UPDATE: Monday, July 8, 2013
Lawyers for a U.S. Army private who gave reams of classified documents to WikiLeaks are asking a military judge to dismiss some of the charges at his court-martial.
A military spokeswoman says attorneys for Pfc. Bradley Manning filed the motions over the weekend after the prosecution rested last week. The trial is in its sixth week at Fort Meade, near Baltimore.
Military spokeswoman Shaunteh Kelly did not know which charges the defense is seeking to dismiss. She says the four motions asked the judge to acquit Manning of some charges.
The military judge, Col. Denise Lind, will consider the motions after the prosecutions responds to the filings.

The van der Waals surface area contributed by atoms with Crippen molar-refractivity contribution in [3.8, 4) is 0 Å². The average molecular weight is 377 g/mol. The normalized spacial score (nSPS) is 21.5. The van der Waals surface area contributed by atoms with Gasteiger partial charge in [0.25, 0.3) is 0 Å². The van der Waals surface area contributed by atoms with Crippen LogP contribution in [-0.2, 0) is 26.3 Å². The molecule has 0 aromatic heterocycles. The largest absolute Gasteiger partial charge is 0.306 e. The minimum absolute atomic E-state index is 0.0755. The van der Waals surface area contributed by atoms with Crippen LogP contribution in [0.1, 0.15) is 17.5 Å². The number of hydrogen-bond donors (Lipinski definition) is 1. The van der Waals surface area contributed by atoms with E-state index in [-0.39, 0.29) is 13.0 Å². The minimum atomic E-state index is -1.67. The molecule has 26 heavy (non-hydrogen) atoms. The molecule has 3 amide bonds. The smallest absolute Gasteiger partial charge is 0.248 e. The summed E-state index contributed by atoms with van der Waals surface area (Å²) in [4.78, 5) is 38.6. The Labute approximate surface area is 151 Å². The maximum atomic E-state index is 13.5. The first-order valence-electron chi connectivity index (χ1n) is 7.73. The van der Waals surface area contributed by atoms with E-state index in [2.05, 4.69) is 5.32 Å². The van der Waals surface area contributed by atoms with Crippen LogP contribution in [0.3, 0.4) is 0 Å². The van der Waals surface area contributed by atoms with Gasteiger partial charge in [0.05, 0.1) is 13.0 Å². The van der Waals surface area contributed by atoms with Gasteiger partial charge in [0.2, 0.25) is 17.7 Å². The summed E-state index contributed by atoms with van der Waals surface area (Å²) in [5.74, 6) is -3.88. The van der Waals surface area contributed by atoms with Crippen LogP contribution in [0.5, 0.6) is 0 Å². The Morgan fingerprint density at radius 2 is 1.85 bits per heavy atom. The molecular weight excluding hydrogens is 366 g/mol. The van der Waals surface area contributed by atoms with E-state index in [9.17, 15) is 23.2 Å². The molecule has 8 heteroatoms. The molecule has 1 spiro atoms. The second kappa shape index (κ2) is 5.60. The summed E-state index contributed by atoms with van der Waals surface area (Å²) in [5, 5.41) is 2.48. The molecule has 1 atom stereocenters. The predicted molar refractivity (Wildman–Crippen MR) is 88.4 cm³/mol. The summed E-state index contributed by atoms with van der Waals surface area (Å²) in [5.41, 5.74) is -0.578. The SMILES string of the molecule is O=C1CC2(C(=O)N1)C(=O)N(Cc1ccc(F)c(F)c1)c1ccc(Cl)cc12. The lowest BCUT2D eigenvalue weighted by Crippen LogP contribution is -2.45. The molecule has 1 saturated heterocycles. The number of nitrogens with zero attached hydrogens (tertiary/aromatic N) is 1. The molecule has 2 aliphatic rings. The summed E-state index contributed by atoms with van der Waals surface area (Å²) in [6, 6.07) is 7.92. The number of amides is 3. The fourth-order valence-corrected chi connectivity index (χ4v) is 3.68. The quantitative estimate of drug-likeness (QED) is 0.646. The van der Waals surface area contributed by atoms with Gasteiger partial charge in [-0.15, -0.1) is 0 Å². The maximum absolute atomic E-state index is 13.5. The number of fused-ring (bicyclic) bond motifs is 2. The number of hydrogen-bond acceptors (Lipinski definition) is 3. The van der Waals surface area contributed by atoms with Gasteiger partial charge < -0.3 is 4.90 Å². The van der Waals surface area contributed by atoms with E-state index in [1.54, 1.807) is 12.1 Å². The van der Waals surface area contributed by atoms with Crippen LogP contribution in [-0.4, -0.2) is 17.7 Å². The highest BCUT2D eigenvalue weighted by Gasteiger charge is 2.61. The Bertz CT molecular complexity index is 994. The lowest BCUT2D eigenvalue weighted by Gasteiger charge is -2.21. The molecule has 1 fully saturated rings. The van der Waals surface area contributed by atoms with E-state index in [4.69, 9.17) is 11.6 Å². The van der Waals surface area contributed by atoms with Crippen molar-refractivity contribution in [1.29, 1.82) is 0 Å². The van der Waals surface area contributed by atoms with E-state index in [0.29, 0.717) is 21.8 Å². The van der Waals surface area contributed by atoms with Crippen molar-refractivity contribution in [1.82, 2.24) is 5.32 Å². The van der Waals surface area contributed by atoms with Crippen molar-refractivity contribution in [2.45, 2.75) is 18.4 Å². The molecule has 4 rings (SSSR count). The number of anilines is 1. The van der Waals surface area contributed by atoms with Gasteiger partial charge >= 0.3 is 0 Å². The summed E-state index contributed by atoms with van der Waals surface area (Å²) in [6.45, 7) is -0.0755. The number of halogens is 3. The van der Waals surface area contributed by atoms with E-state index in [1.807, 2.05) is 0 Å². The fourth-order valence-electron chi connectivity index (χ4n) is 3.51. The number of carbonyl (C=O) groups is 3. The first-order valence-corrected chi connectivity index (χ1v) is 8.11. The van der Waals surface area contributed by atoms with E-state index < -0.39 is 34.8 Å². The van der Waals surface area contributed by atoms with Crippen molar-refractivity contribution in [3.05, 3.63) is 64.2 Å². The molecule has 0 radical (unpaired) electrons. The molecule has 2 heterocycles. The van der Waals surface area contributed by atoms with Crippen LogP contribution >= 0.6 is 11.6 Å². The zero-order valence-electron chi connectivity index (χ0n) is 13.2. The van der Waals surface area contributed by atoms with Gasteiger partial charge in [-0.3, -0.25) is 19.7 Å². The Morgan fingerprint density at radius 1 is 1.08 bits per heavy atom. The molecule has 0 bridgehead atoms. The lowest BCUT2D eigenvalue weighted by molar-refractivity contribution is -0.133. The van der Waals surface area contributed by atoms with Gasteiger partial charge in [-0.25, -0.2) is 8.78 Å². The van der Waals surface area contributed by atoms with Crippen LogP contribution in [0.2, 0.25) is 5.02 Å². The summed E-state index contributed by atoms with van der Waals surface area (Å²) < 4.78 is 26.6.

An Army private who admittedly sent troves of classified information to WikiLeaks is preparing to refute the government's charge that he aided the enemy.
The court-martial of Pfc. Bradley Manning enters its sixth week Monday at Fort Meade, near Baltimore. The prosecution rested Tuesday.
Before presenting its case, the defense has an opportunity to seek dismissal of all or some of the charges due to insufficient prosecution evidence.
Manning is contesting 21 charges, including aiding the enemy, which carries a possible life sentence.
He has acknowledged sending the anti-secrecy group more than 700,000 Iraq and Afghanistan battlefield reports and State Department diplomatic cables, along with some battlefield video, while working as an intelligence analyst in Baghdad.
Manning says he leaked the material to expose wrongdoing.